“Waste is worse than loss. The time is coming when every person who lays claim to ability will keep the question of waste before him constantly. The scope of thrift is limitless.” -Thomas Edison.
This excerpt from chef Brandon Baltzley’s blog sums up his and partner Keith Fuller’s latest event for their CRUX Restaurant concept, a culinary collective that hosts pop-up events around the country. Keith is the head chef and owner of Root174 in Regent Square, a contemporary spot that serves comfort food and amazing cocktails that moved into the space formerly known as Legume. According to their website, “CRUX was invented as a medium to do modern, thematic food in collaboration with other cooks in various locations.” Their latest event, titled “Waste Not, Want Not” finds the pair cooking up a dinner featuring foods that “most chefs send to the bin”. Picky eaters need not inquire, the menu features delicacies like pork tongue, lobster head ice cream and fish marrow. YUM! To introduce you to this unique food concept, we decided to chat with the pair behind this ambitious venture. Take it away, Brandon and Keith.
Kymbo Slice: How did you pair up with Brandon to host CRUX events?
Keith Fuller: We became really good friends after meeting once when he was in town. He said he was interested in moving to Pittsburgh for a while so I invited him to stay with me until he found a place to live. As chefs we share the same love for food, and we are both out of the box thinkers. So he invited me to become part of Crux and I accepted.
Brandon Baltzley: The day that I met Keith we picked him up on the way to The Golden Pig for lunch. It doesn’t take much to realize that two people willing to travel 45 minutes on the highway for a good meal share a certain philosophy about food and would make pretty good partners. We want to work with people who are really passionate about what they do. Let’s not forget that this collaboration series is an internal one, between Keith and I. Once a month we are bringing in guest chefs, or teaming up with other restaurants like Bar Marco, Justin Severino from Cure, Dave Racicot from Notion, Alex Talbot and Aki Kamazowa from Ideas in Food, Stephen Felder from Stagioni, and we hope to bring in more chefs as well. I’ve only been here two months now, so I’ve not had time to meet everyone I should.
KS: How do you feel as though you and Brandon compliment each other?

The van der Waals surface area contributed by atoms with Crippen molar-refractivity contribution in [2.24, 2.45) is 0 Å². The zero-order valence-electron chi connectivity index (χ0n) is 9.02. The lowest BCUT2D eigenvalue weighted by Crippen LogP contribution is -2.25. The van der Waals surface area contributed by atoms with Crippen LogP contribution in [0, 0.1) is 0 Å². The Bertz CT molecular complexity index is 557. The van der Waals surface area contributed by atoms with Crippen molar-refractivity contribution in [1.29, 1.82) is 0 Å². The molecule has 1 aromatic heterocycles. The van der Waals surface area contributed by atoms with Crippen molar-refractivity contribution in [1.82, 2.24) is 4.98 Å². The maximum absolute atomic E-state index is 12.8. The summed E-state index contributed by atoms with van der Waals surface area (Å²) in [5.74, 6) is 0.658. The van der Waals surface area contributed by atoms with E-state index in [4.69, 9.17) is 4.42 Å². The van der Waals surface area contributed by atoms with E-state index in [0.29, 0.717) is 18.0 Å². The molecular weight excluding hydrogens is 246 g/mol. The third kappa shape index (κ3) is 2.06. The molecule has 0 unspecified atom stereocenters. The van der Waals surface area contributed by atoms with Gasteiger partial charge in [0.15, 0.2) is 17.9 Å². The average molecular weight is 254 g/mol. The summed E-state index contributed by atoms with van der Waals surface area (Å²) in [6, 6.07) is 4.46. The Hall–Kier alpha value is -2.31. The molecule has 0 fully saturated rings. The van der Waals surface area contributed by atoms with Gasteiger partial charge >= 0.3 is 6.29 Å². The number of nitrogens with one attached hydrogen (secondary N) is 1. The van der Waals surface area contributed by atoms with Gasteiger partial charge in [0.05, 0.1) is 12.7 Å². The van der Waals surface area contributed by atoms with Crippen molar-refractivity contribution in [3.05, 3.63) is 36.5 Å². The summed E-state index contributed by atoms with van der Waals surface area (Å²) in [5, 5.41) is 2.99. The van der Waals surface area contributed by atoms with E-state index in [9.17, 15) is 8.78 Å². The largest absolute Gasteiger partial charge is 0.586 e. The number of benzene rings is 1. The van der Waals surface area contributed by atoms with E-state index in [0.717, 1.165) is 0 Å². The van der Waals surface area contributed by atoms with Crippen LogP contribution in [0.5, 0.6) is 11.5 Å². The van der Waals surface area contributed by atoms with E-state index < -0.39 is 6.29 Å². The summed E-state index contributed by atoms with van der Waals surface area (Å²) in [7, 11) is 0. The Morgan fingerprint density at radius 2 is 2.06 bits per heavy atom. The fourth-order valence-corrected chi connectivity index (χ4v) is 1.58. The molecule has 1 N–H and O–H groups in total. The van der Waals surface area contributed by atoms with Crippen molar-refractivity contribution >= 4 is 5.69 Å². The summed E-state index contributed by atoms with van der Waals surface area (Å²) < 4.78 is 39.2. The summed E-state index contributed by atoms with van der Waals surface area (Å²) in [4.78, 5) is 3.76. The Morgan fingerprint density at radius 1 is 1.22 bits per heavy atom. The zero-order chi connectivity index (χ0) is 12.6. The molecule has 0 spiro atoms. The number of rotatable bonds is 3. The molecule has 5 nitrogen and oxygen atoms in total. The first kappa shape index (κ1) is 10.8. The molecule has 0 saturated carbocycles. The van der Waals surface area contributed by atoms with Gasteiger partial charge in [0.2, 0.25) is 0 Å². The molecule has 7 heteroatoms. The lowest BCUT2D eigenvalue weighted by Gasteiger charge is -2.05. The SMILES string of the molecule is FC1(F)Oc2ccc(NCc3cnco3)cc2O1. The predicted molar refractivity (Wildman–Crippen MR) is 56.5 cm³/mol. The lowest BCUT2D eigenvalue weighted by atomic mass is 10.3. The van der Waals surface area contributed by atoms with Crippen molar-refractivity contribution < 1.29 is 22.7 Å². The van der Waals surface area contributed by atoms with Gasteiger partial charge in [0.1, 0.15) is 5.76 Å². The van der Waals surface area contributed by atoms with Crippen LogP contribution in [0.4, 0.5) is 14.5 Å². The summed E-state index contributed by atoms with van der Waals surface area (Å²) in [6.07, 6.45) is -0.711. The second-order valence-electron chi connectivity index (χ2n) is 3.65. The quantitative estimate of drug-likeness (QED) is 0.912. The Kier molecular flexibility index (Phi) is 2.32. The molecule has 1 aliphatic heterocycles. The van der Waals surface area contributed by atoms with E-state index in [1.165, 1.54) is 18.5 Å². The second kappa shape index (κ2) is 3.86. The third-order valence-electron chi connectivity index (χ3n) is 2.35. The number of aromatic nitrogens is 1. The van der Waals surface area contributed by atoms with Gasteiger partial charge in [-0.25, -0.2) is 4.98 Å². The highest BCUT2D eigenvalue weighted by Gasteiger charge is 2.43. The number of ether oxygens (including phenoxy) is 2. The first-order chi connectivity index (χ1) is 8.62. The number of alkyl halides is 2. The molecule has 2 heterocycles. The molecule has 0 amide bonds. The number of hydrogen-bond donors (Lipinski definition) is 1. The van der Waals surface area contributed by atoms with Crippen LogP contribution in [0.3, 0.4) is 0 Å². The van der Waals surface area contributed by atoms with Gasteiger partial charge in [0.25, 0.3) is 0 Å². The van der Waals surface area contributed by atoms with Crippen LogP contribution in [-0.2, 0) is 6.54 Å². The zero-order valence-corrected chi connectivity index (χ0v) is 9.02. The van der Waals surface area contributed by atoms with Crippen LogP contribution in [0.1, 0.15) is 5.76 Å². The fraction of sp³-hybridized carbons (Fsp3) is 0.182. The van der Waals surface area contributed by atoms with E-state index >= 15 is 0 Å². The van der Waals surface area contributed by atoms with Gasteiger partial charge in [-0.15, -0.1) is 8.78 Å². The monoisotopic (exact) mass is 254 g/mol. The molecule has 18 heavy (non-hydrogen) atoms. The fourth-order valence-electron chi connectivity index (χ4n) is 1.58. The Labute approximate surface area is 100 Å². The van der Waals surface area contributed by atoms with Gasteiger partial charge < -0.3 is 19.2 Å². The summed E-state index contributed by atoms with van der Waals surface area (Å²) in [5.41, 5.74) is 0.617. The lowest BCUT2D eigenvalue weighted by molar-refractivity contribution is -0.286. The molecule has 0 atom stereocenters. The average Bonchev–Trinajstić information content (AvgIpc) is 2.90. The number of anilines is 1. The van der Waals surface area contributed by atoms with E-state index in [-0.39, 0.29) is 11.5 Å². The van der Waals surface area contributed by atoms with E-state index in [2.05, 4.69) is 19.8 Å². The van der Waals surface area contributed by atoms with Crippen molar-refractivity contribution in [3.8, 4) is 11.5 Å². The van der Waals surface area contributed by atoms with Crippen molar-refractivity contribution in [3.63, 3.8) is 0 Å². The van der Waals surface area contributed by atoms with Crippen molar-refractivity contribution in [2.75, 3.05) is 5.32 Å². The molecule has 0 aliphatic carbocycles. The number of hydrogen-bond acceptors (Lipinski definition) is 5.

KF: We are both out of the box thinkers, crazy, work focused, and share a common idea on how we want things done. I guess I’d say I’m known for the creative and innovative style we showcase here at Root174, so really working with CRUX is a seamless fit. We both like to push ideas to their limits and see what we can make of our experiments. There’s a lot of winging it when we do things together, but that’s how new ideas are born.
BB: I imagine people would describe my food as molecular, but I’m not sure that’s totally accurate. Yeah, I use techniques and chemicals that people associated with molecular gastronomy, but I am much more interested in the purity of flavors and achieving seemingly complex dishes that highlight a handful of ingredients that were locally grown and raised. We try never to repeat a dish, but very often I work with offal, not just animals, but vegetable offal as well, because so few people truly recognize the value in the parts of the food most people throw away.
KS: What is it like hosting these type of events in NY versus Chicago versus Pittsburgh? How does Pittsburgh’s food scene measure up in comparison?
BB: I left NYC to get a breath of fresh air. Chicago turned out to be very similar in terms of the vibe of the food scene there. CRUX was founded in Chicago, so I think the fact that there was room and encouragement for us to develop there speaks to the city’s eagerness to forge new ideas and fend off culinary stagnancy. When we decided to bring CRUX to Pittsburgh for a more long term thing, it was because we saw an opportunity to do something that hadn’t really been done here. We have been really shocked by the reception we’ve gotten from Pittsburgh, especially for the Dinner and a Movie. It’s a great city for these types of collaboration, most of the chefs here are genuinely interested in working with each other to make the experience the best it can be for our guests.
KS: How did you link up with The Chicago Recovery Alliance and The Inspiration Corporation as charities and do you have any plans to work with a Pittsburgh-based charity in the future?
BB: I was homeless at one point in my life. I was also addicted to crack cocaine. These are two charities that speak in volume to me. Their work in Chicago cannot be replaced. We also work with UNICEF. As far as Pittsburgh charities go, if something comes up, I am not opposed to doing something. We are here to work on a different kind of project, though. One that connects chefs to other chefs and brings a sense of community.
KS: What can attendees expect at your upcoming “Waste not, Want not” event other than trying foods they’ve probably never tried before? What was the inspiration behind that?
BB: As I said above, the Waste not, Want not dinner is all about showcasing the parts of food most people throw away: organ meat, shells, greens from root vegetables seeds, skins… you get the idea. I like the challenge of coming up with dishes worthy of the term “fine dining” that use product that most fine dining establishments throw in the trash. I think it makes you slow down and really consider the possibilities that each element in front of you presents. You’re forced to be more creative and take your time transforming “waste” into “want”.
This dinner takes place Monday, November 5th and will be 25 seats with an optional beverage pairing for $150/$190. Reservations are first come first serve and the event will be hosted at Root174.